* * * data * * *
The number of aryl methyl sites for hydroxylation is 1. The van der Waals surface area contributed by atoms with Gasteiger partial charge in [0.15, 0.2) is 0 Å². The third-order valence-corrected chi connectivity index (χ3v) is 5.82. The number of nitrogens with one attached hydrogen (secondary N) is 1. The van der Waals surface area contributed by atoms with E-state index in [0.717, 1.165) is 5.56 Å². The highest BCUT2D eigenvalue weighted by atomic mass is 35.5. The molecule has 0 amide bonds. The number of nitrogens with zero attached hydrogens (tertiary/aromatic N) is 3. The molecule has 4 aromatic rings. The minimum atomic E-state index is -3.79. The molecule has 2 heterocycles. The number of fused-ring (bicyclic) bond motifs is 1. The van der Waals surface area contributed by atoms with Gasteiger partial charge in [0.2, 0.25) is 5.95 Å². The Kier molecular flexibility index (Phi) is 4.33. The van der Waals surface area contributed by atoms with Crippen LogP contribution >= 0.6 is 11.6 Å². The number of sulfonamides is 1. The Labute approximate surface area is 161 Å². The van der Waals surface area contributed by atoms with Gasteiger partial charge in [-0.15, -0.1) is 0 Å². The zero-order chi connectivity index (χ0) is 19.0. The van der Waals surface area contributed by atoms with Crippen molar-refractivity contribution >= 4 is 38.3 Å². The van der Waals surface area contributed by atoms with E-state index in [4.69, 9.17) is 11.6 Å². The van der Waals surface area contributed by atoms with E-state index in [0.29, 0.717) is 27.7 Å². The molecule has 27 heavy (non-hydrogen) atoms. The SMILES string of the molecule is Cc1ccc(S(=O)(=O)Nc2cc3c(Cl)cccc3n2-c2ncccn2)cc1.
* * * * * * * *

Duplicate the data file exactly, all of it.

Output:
The number of aryl methyl sites for hydroxylation is 1. The van der Waals surface area contributed by atoms with Gasteiger partial charge in [0.15, 0.2) is 0 Å². The third-order valence-corrected chi connectivity index (χ3v) is 5.82. The number of nitrogens with one attached hydrogen (secondary N) is 1. The van der Waals surface area contributed by atoms with E-state index in [0.717, 1.165) is 5.56 Å². The highest BCUT2D eigenvalue weighted by atomic mass is 35.5. The molecule has 0 amide bonds. The number of nitrogens with zero attached hydrogens (tertiary/aromatic N) is 3. The molecule has 4 aromatic rings. The minimum atomic E-state index is -3.79. The molecule has 2 heterocycles. The number of fused-ring (bicyclic) bond motifs is 1. The van der Waals surface area contributed by atoms with Gasteiger partial charge in [0.2, 0.25) is 5.95 Å². The Kier molecular flexibility index (Phi) is 4.33. The van der Waals surface area contributed by atoms with Crippen LogP contribution >= 0.6 is 11.6 Å². The number of sulfonamides is 1. The Labute approximate surface area is 161 Å². The van der Waals surface area contributed by atoms with Gasteiger partial charge in [-0.15, -0.1) is 0 Å². The zero-order chi connectivity index (χ0) is 19.0. The van der Waals surface area contributed by atoms with Crippen molar-refractivity contribution >= 4 is 38.3 Å². The van der Waals surface area contributed by atoms with E-state index in [4.69, 9.17) is 11.6 Å². The van der Waals surface area contributed by atoms with E-state index in [0.29, 0.717) is 27.7 Å². The molecule has 27 heavy (non-hydrogen) atoms. The SMILES string of the molecule is Cc1ccc(S(=O)(=O)Nc2cc3c(Cl)cccc3n2-c2ncccn2)cc1.